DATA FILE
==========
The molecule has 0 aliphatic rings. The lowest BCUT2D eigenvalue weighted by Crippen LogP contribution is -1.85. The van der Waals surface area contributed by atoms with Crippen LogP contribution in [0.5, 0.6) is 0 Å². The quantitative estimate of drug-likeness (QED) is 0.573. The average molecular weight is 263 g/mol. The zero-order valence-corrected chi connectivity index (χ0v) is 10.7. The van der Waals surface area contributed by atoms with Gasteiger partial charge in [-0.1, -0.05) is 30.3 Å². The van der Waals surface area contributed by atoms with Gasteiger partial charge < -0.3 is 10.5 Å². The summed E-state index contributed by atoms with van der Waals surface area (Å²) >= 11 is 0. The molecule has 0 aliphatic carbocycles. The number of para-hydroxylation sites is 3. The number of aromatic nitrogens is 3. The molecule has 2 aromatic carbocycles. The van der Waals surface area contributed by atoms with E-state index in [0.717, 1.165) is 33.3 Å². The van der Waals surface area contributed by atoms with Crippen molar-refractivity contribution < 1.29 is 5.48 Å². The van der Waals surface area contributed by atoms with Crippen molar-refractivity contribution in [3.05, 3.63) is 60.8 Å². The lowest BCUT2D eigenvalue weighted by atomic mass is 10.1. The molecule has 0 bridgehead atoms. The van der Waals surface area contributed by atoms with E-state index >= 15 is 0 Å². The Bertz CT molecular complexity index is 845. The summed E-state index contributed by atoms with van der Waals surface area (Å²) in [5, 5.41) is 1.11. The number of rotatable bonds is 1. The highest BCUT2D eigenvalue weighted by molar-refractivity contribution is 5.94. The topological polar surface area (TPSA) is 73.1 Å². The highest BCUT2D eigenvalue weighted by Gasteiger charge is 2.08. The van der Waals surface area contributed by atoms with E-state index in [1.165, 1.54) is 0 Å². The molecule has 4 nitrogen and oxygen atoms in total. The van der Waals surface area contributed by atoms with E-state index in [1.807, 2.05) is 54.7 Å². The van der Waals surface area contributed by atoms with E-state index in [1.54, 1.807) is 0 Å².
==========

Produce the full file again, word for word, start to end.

The molecule has 0 aliphatic rings. The lowest BCUT2D eigenvalue weighted by Crippen LogP contribution is -1.85. The van der Waals surface area contributed by atoms with Crippen LogP contribution in [0.5, 0.6) is 0 Å². The quantitative estimate of drug-likeness (QED) is 0.573. The average molecular weight is 263 g/mol. The zero-order valence-corrected chi connectivity index (χ0v) is 10.7. The van der Waals surface area contributed by atoms with Gasteiger partial charge in [-0.1, -0.05) is 30.3 Å². The van der Waals surface area contributed by atoms with Gasteiger partial charge < -0.3 is 10.5 Å². The summed E-state index contributed by atoms with van der Waals surface area (Å²) >= 11 is 0. The molecule has 0 aliphatic carbocycles. The number of para-hydroxylation sites is 3. The number of aromatic nitrogens is 3. The molecule has 2 aromatic carbocycles. The van der Waals surface area contributed by atoms with E-state index in [0.717, 1.165) is 33.3 Å². The van der Waals surface area contributed by atoms with Crippen molar-refractivity contribution < 1.29 is 5.48 Å². The van der Waals surface area contributed by atoms with Crippen molar-refractivity contribution in [3.05, 3.63) is 60.8 Å². The lowest BCUT2D eigenvalue weighted by atomic mass is 10.1. The molecule has 0 bridgehead atoms. The van der Waals surface area contributed by atoms with E-state index >= 15 is 0 Å². The Bertz CT molecular complexity index is 845. The summed E-state index contributed by atoms with van der Waals surface area (Å²) in [5, 5.41) is 1.11. The number of rotatable bonds is 1. The highest BCUT2D eigenvalue weighted by molar-refractivity contribution is 5.94. The topological polar surface area (TPSA) is 73.1 Å². The highest BCUT2D eigenvalue weighted by Gasteiger charge is 2.08. The van der Waals surface area contributed by atoms with E-state index in [1.165, 1.54) is 0 Å². The molecule has 4 nitrogen and oxygen atoms in total. The van der Waals surface area contributed by atoms with E-state index in [1.807, 2.05) is 54.7 Å². The van der Waals surface area contributed by atoms with E-state index in [1.54, 1.807) is 0 Å².